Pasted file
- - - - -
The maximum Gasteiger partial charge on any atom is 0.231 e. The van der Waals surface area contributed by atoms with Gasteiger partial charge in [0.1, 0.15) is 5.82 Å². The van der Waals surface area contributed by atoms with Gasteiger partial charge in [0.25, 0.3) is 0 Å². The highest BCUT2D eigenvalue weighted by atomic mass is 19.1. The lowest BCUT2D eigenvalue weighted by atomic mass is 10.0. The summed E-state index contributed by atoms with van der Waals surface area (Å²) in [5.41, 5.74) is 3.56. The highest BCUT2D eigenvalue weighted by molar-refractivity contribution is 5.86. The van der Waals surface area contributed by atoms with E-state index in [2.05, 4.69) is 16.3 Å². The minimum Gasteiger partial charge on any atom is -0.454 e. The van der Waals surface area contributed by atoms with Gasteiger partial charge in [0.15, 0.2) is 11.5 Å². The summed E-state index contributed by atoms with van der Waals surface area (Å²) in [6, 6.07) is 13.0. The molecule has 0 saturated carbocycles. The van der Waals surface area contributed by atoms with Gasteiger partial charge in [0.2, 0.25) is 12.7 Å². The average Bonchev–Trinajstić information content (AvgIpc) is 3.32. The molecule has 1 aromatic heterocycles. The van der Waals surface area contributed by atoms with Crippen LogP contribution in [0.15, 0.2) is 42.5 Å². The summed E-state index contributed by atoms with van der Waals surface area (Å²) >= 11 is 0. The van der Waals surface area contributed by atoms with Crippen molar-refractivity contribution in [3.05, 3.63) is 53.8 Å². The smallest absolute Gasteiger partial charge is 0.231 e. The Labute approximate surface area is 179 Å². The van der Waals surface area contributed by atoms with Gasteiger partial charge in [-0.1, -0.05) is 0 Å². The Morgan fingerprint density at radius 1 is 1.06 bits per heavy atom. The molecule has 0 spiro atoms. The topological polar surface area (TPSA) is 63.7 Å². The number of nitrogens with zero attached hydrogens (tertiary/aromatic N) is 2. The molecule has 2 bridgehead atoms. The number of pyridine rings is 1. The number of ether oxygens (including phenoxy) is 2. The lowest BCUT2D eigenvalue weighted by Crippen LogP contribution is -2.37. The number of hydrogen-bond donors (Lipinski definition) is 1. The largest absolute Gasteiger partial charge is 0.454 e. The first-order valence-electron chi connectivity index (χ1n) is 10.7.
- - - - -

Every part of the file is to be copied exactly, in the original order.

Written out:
The maximum Gasteiger partial charge on any atom is 0.231 e. The van der Waals surface area contributed by atoms with Gasteiger partial charge in [0.1, 0.15) is 5.82 Å². The van der Waals surface area contributed by atoms with Gasteiger partial charge in [0.25, 0.3) is 0 Å². The highest BCUT2D eigenvalue weighted by atomic mass is 19.1. The lowest BCUT2D eigenvalue weighted by atomic mass is 10.0. The summed E-state index contributed by atoms with van der Waals surface area (Å²) in [5.41, 5.74) is 3.56. The highest BCUT2D eigenvalue weighted by molar-refractivity contribution is 5.86. The van der Waals surface area contributed by atoms with E-state index in [2.05, 4.69) is 16.3 Å². The minimum Gasteiger partial charge on any atom is -0.454 e. The van der Waals surface area contributed by atoms with Gasteiger partial charge in [0.15, 0.2) is 11.5 Å². The summed E-state index contributed by atoms with van der Waals surface area (Å²) in [6, 6.07) is 13.0. The molecule has 0 saturated carbocycles. The van der Waals surface area contributed by atoms with Gasteiger partial charge in [0.2, 0.25) is 12.7 Å². The average Bonchev–Trinajstić information content (AvgIpc) is 3.32. The molecule has 1 aromatic heterocycles. The van der Waals surface area contributed by atoms with Crippen LogP contribution in [0.15, 0.2) is 42.5 Å². The summed E-state index contributed by atoms with van der Waals surface area (Å²) >= 11 is 0. The van der Waals surface area contributed by atoms with Crippen molar-refractivity contribution in [3.05, 3.63) is 53.8 Å². The smallest absolute Gasteiger partial charge is 0.231 e. The Labute approximate surface area is 179 Å². The van der Waals surface area contributed by atoms with Gasteiger partial charge in [-0.1, -0.05) is 0 Å². The Morgan fingerprint density at radius 1 is 1.06 bits per heavy atom. The molecule has 0 spiro atoms. The topological polar surface area (TPSA) is 63.7 Å². The number of nitrogens with zero attached hydrogens (tertiary/aromatic N) is 2. The molecule has 2 bridgehead atoms. The number of pyridine rings is 1. The number of ether oxygens (including phenoxy) is 2. The lowest BCUT2D eigenvalue weighted by Crippen LogP contribution is -2.37. The number of hydrogen-bond donors (Lipinski definition) is 1. The largest absolute Gasteiger partial charge is 0.454 e. The first-order valence-electron chi connectivity index (χ1n) is 10.7.